Factbox: How to turn around the UK’s coronavirus slump: Sunak’s options – Metro US

Factbox: How to turn around the UK’s coronavirus slump: Sunak’s options

FILE PHOTO: Outbreak of the coronavirus disease (COVID-19) in London
FILE PHOTO: Outbreak of the coronavirus disease (COVID-19) in London

(This July 6 story, corrects ranking of UK economy in first paragraph)

LONDON (Reuters) – British finance minister Rishi Sunak is considering measures ranging from tax cuts to hiring incentives as he tries to steer the world’s sixth-biggest economy towards recovery after a 25% coronavirus crash in March and April.

Sunak is due to announce new ways of helping the economy on Wednesday, followed by a budget statement in the autumn.

A string of job cut announcements has underscored the risk of a big jump in unemployment as the government prepares to wind down its huge job retention plan in the coming months.

Below are some of the options for Sunak, who has already rushed out an estimated 133 billion pounds ($166 billion) of emergency spending and tax cuts.


Britain temporarily cut value-added tax in 2008 during the global financial crisis and Germany did the same last week for six months. Sunak has said he would first need to see how quickly consumers resume spending before following suit.

The Times newspaper reported on Sunday that Sunak would announce a temporary VAT cut for hospitality firms to protect 2.4 million jobs in the sector, which began to reopen on July 4.

The Observer said Sunak was considering a different option — handing out vouchers of 500 pounds ($625) for adults, and 250 pounds for children, to spend in hardest-hit sectors.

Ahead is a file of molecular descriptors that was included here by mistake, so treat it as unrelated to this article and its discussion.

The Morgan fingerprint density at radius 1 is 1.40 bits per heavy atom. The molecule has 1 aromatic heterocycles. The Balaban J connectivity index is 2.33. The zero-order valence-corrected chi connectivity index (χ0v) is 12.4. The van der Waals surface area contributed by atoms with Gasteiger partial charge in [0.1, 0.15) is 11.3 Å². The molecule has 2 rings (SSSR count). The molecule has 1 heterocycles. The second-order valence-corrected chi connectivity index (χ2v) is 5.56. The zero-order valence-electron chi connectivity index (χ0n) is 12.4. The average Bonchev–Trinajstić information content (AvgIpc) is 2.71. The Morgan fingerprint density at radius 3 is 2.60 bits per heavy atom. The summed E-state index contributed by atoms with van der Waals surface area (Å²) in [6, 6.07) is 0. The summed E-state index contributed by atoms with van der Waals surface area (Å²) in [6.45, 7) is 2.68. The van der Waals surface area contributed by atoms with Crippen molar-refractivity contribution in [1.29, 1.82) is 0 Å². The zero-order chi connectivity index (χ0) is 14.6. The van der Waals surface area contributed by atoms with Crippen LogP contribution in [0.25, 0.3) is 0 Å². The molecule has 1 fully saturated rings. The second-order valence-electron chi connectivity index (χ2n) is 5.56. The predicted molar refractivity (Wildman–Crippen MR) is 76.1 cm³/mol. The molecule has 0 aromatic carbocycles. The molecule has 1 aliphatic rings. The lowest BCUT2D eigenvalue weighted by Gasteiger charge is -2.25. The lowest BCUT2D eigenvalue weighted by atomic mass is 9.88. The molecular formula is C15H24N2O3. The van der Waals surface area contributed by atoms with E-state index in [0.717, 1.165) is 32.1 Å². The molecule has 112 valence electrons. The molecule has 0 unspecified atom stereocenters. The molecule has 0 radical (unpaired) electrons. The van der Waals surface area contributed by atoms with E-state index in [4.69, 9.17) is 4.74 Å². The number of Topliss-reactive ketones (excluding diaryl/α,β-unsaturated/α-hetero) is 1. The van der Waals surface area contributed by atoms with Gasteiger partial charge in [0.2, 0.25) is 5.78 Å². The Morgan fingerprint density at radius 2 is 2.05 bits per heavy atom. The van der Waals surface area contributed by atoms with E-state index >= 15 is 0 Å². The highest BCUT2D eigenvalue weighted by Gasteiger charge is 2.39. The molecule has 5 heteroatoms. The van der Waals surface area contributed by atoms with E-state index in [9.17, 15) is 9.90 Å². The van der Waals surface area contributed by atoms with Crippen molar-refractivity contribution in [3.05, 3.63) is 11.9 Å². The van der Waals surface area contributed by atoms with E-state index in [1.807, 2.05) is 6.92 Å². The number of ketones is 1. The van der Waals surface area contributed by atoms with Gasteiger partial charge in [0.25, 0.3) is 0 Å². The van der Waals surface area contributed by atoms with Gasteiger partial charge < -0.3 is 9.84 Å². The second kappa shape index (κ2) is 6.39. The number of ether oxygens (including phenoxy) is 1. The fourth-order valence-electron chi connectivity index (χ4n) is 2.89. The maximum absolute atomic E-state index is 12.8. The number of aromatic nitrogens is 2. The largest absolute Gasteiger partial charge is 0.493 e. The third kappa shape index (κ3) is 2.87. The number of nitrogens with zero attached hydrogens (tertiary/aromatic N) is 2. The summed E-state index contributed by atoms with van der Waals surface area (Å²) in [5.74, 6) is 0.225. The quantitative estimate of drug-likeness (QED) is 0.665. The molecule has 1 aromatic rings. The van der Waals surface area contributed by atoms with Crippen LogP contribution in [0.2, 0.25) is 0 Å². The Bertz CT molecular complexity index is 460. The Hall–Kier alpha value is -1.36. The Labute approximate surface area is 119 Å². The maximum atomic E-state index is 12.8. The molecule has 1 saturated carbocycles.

The Times also said Sunak would announce a plan to raise the property tax threshold to as high as 500,000 pounds ($623,700), four times its current level. That would exempt most homebuyers from paying any stamp duty for up to a year.

The tax break would be part of Sunak’s autumn budget plan.


Prime Minister Boris Johnson last week promised a “Rooseveltian” boost to public spending but details of his plans showed he only intended to speed up existing infrastructure investments.

Last year he committed to increasing investment spending by 20 billion pounds annually, a figure that has been dwarfed by Britain’s response to COVID-19.


The finance ministry has said Sunak will announce the largest increase in traineeships and double the number of its job coaches.


The British Chambers of Commerce wants Sunak to cut employers’ social security contributions and take other measures to ease a cashflow crunch for companies.


The Confederation of British Industry has urged the government to offer incentives to consumers to buy electric cars and reduce carbon emissions from homes.


The CBI has also asked the government to exempt all mid-sized companies from business rates – a property tax – something it did in March for the retail, hospitality and leisure sectors for a year.

(Writing by William Schomberg; Editing by Alison Williams)

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